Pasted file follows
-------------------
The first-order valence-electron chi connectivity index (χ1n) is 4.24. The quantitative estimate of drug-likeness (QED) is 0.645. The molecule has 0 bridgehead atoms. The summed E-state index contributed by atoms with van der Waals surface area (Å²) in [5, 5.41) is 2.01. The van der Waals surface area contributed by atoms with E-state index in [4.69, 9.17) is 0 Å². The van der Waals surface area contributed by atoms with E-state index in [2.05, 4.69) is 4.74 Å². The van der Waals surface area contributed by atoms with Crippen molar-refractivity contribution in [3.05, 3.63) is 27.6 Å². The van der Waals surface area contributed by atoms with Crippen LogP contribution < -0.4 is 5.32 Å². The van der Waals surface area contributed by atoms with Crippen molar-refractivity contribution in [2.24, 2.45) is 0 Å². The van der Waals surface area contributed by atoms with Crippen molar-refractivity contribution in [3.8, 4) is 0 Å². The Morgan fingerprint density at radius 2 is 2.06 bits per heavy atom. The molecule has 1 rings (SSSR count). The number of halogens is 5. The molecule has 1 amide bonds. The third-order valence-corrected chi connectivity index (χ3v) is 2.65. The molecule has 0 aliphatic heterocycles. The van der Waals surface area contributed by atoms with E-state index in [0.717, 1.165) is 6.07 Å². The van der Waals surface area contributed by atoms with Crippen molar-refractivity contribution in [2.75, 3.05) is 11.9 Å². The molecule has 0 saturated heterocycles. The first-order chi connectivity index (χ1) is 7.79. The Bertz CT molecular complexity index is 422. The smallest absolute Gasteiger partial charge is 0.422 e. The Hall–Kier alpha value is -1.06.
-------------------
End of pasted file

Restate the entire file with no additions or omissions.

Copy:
The first-order valence-electron chi connectivity index (χ1n) is 4.24. The quantitative estimate of drug-likeness (QED) is 0.645. The molecule has 0 bridgehead atoms. The summed E-state index contributed by atoms with van der Waals surface area (Å²) in [5, 5.41) is 2.01. The van der Waals surface area contributed by atoms with E-state index in [4.69, 9.17) is 0 Å². The van der Waals surface area contributed by atoms with E-state index in [2.05, 4.69) is 4.74 Å². The van der Waals surface area contributed by atoms with Crippen molar-refractivity contribution in [3.05, 3.63) is 27.6 Å². The van der Waals surface area contributed by atoms with Crippen LogP contribution < -0.4 is 5.32 Å². The van der Waals surface area contributed by atoms with Crippen molar-refractivity contribution in [2.24, 2.45) is 0 Å². The van der Waals surface area contributed by atoms with Crippen molar-refractivity contribution in [3.8, 4) is 0 Å². The Morgan fingerprint density at radius 2 is 2.06 bits per heavy atom. The molecule has 1 rings (SSSR count). The number of halogens is 5. The molecule has 1 amide bonds. The third-order valence-corrected chi connectivity index (χ3v) is 2.65. The molecule has 0 aliphatic heterocycles. The van der Waals surface area contributed by atoms with E-state index in [0.717, 1.165) is 6.07 Å². The van der Waals surface area contributed by atoms with Crippen molar-refractivity contribution in [2.75, 3.05) is 11.9 Å². The molecule has 0 saturated heterocycles. The first-order chi connectivity index (χ1) is 7.79. The Bertz CT molecular complexity index is 422. The smallest absolute Gasteiger partial charge is 0.422 e. The Hall–Kier alpha value is -1.06.